Improving access to social care for adults with autism
The mechanisms for joint working
Social care services need to work in partnership with other parts of the service landscape to provide a coherent response to the needs of people with autism. However, social care itself also needs to be more joined up. As we have seen, people with autism, especially those with Asperger's Syndrome or high-functioning autism, can fall between the gaps in social care provision, and sometimes receive little or no social care support, until perhaps their needs escalate to crisis point. More collaborative efforts, at strategic and operational level (35), can prevent this happening (36).
Locally, the key strategic mechanism for this is the Joint Strategic Needs Assessment*. Currently, these are produced by Local Strategic Partnerships and led by directors of public health. The Joint Strategic Needs Assessment in each area will, pending legislation, become the responsibility of the local Health and Wellbeing Boards, which will bring together local authorities, general practice commissioners, other public and voluntary sector bodies and - via Healthwatch - user and carer representatives.
Fulfilling and Rewarding Livesplaces the Joint Strategic Needs Assessment at the heart of joined-up planning for people with autism (10). The first task for Joint Strategic Needs Assessments is gathering accurate data on the number of people with autism in the local area. From there, local areas, led by the lead commissioners for autism, can jointly plan a commissioning strategy to develop the services that are needed. To do this well, Joint Strategic Needs Assessments should include:
- key characteristics such as the age, race and sexuality of people with autism, as well as where and with whom they live (11)
- links with health, education, housing, employment and community groups
- input from children's services as they relate to people with autism
- facilities for joint training and pooled budgets to allow for as much flexibility as possible.
Lead local commissioners for autism are vital to good planning and joint working. They need to:
- be on mainstream health and social care commissioning bodies as well as autism-specific ones, so that people with autism are on the agenda of all relevant planning groups, and are not seen as a minority interest
- ensure that all relevant contracts include the requirement to meet the needs of people with autism
- link up with autism charities and user-led organisations, and promote the involvement of people with autism and their carers in service design and delivery
- promote localised, non-residential provision (23), which will involve good partnership working with housing services
- ensure that local provision is available for people with autism with behaviour that challenges services, including in an emergency
- develop clear protocols as to where people with autism will receive support, to avoid the gap between mental health and learning disability services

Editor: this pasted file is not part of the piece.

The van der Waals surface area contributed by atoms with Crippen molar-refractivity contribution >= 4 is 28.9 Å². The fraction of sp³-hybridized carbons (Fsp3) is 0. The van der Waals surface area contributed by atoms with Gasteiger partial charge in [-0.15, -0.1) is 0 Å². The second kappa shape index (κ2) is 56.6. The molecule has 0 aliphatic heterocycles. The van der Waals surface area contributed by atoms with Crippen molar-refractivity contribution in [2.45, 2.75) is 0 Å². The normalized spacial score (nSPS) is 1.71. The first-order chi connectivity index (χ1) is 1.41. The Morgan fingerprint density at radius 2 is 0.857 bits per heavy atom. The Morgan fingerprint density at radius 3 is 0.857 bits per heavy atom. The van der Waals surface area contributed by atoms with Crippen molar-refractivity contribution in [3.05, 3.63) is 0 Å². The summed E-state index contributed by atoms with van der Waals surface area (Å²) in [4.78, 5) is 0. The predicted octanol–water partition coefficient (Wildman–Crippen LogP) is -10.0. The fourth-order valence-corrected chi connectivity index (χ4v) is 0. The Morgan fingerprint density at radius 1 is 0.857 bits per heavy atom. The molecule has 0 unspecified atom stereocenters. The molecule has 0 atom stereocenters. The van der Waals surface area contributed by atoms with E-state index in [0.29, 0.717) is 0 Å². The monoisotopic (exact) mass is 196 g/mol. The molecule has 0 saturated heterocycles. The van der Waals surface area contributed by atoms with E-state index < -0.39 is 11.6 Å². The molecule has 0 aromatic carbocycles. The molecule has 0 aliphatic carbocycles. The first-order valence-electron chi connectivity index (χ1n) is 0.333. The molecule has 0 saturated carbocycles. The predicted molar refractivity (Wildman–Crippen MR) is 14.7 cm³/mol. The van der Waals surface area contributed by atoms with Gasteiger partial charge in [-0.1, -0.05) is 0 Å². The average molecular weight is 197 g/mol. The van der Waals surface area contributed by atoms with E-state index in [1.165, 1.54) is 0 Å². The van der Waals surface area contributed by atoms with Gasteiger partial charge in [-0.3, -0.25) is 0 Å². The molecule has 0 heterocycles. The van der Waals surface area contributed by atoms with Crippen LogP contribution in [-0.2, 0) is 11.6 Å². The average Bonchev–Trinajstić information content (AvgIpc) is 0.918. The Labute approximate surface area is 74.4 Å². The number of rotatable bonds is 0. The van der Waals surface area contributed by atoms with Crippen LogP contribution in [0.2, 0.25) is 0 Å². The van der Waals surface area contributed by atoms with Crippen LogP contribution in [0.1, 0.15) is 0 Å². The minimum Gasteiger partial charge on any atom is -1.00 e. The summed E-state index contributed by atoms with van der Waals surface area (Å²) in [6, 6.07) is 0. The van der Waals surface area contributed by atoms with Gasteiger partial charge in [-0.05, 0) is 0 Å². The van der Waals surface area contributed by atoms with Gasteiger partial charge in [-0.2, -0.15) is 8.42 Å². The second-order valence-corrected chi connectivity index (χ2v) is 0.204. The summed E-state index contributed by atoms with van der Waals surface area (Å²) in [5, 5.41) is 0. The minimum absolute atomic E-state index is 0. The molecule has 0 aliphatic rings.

- promote effective information sharing between and within public bodies and voluntary organisations
- consider the extra costs of autism in their commissioning strategies, and when setting up Resource Allocation Systems*.
Fulfilling and Rewarding Livessuggests (but does not insist) that autism planning can be done by local autism partnership boards, which bring together people with autism, their carers and advocates, service providers and statutory commissioners to look in more detail at how services for people with autism can be improved (10). Another proposed option is an autism subgroup attached to learning disability or mental health partnership boards. The strategy also calls for an expanded role for community and autism user-led organisations in leading on this joint working (10).
Local areas are beginning to make progress with this agenda, and have already begun to self-assess against the goals of Fulfilling and Rewarding Lives, looking at not just social care, but also links with employment, housing and other mainstream services, and at locally determined priorities.
How joint working on autism is developing at a regional level varies from area to area, but as central government direction reduces and pilot developments such as Community Budgets take shape, local autism bodies have the opportunity to influence provision in meaningful ways. In some regions, the needs of people with autism are included in general themes such as employment or housing in Joint Improvement Partnership plans, drawn up by local authority leads, strategic health partners and other key agencies*. In other regions, Joint Improvement Plans take a specific autism focus in their delivery mechanisms. Each region has a Department of Health deputy regional director who can advise on how autism developments are making progress. The deputy regional directors, alongside the regional bodies they support, will also identify local autism specialist services that may be able to build their capacity (10).
* Joint Strategic Needs Assessments, Resource Allocation Systems and Joint Improvement Partnerships do not operate in Northern Ireland. For commissioning information, refer to guidance produced by the Health and Social Care Board in Northern Ireland, Priorities for action and related Public Service Agreements (37). Mechanisms for joint working are a focus of the DHSSPS strategic action plan for autism 2008/09–2010/2011 (15).